Saturday, June 26, 2010

Democracy - we haz it

Ok, so Australian politics has had a wee bump this week. A fairly historic one, all things considered. Poor old Kev is the first Labor PM not to make a full term, and Julia is our first female PM. [Warning: what follows is probably utterly uninteresting to non-Australians.]

So what are we hearing in the pubs, at the water cooler (does anyone actually have conversations at water coolers?), and at the school gate? Great angst about how this isn't democratic. About how we didn't vote for Julia. Well, no, I didn't. I voted Green. And then I gave my preference to Anthony Albanese, on account of he's my local member. If you don't live in K.Rudd's electorate, you didn't vote for him either.

Does no-one in this country know how our electoral system works? (Ok, almost everyone I know on Twitter does, but the media doesn't seem to be listening to them.) A brief reminder, in case you were wondering:

We vote in local representatives. We have an awesome electoral system involving preferences which really allows you to express your opinion. I'll get to that later. So my local rep is Anthony Albanese. That's who I voted for (after preferences). That's who my electorate elected. Your electorate chose someone else. (And kudos to you if you live in Maxine McKew's electorate, you rock!) When all those MPs, elected by their local constituents get together, they form a government based on how many from any given party got elected. Once that government is formed, that party elects a PM. They are free to change that election at any time. Really. No-one votes for a PM in this country. If you wanted to vote for a figurehead, you should have voted "Yes" in the referendum for a republic.

So this has been entirely democratic. And if you re saying, "But factional leaders shouldn't be determining who is our PM", well, who else should be? In this case, Labor Right have pushed for a Left candidate, and the unions have supported her. I can't imagine a better example of party-wide support. And I ask you, was there something that made the ousting of Turnbull in favour of Abbott more democratic than this?

So back to how to vote given that we understand how our PM is chosen (NOT elected). We have one of the world's best electoral systems. When you come to vote, you choose who you really want to represent you. But we live in the real world. If you want a minor party candidate to represent you, you probably aren't going to get that. Therefore, you can make a second choice, and a third an so on, until you vote for someone who gets down to the last 2 in the race for your seat. In the senate, it works much the same way, but there are a number of seats available per state, rather than one per electorate. So how does this work? You make your first choice, the person you really want to represent you. If that person doesn't make it to the final 2, your vote gets re-allocated to your second choice. However, your primary vote is registered, and the electoral commission allocates funding to parties based on their primary votes. So it is worth voting for the party you want to see stronger, even if you know they have no chance of being elected this time.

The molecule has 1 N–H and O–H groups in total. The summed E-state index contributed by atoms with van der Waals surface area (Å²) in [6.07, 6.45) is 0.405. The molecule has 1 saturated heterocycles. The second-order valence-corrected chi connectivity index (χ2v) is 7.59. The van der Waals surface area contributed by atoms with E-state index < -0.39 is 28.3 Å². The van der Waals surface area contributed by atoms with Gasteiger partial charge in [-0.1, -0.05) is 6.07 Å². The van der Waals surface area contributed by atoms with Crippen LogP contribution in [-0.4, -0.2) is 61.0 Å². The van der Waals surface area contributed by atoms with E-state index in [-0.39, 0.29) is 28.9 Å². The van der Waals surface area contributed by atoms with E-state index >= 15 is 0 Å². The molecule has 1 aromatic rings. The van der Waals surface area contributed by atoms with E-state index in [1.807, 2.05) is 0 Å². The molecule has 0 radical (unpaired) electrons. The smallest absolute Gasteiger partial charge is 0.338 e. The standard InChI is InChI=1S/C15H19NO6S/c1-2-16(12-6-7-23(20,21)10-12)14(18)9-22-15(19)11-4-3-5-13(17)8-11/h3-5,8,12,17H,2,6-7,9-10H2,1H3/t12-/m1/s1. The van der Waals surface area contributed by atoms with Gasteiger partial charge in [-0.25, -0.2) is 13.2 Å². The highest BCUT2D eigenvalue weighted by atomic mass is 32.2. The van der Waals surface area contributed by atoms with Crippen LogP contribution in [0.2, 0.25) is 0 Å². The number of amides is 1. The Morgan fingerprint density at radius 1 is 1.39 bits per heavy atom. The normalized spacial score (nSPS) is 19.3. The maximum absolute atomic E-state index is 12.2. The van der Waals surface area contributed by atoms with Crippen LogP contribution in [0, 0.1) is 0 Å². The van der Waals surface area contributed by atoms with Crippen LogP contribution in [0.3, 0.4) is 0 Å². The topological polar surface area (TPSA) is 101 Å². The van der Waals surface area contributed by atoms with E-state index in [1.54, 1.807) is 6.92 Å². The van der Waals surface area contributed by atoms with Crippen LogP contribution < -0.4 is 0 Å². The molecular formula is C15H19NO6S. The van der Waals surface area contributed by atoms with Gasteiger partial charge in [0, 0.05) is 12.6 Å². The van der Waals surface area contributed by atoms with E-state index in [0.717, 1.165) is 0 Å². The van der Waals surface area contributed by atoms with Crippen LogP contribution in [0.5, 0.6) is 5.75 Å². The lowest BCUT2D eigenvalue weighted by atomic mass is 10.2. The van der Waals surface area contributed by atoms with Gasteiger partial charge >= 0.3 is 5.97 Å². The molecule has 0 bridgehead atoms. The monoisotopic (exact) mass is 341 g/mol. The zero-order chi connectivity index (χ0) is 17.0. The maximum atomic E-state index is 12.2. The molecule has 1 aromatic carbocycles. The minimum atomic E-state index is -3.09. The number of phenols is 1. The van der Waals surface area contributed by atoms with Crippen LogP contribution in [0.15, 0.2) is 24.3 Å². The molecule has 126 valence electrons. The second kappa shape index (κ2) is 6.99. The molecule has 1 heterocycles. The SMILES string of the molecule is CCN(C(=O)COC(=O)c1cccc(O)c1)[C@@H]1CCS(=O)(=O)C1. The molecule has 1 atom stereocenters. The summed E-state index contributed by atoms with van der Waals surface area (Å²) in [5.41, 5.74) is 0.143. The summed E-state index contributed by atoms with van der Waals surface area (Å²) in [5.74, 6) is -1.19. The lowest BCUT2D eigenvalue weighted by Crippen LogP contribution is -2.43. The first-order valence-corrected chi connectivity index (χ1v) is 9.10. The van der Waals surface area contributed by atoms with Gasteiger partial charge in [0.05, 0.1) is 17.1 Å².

If, however, you don't exercise your right to allocate all your own preferences (by not numbering all the boxes in the lower house, or voting above the line in the upper house), you give your preferences over to the party you voted for. In other words, if you voted for a Labor candidate who couldn't win, your vote will be cast based on that Labor candidates preferences. If you are thinking this is no big deal, I have two words for you: Steve Fielding. He got elected as a result of a preference deal. If no-one had voted above the line in the Senate, he would never have been a senator.

So I say to you: Who did you vote for? If it was Labor (before or after preferences), who is your representative? If you really think they've chosen the wrong leader, take it up with them. But in the end, you cast your vote to entrust them to choose our PM. You did NOT vote for the PM.

For mine, Julia Gillard is the best leader Labor has to offer. Kevin Rudd was an order of magnitude better than Howard, and Australia will forever be in his debt for ousting Little Johnny. (A tribute post to him is in the making.) But please, when judging the options available to us, consider who will make the better leader - the red-head with the bogan accent or the mad monk? How she came to power is so much less important than how well she will lead her party and our country. I think she'll be shit hot.

And in the end, you are voting for a local rep, not a PM.


  1. Great post -- I love our electoral system too, and I hate that so many people don't know how it works. In fact, a lot of those people are willfully ignorant -- they don't WANT to know. :/

    I have one minor nitpick though:
    If you wanted to vote for a figurehead, you should have voted "Yes" in the referendum for a republic.
    The model for a Republic that we voted for in 2000 was actually one where the President would have been appointed by a 2/3 majority of parliament. While I personally would have been happy with this model and voted yes, I know a lot of people who voted no because they wanted a directly elected President.

  2. Where's the like button? :-)

  3. Good point Beppie. Shows how much I care about an elected representative. I voted "yes" in that referendum too. :)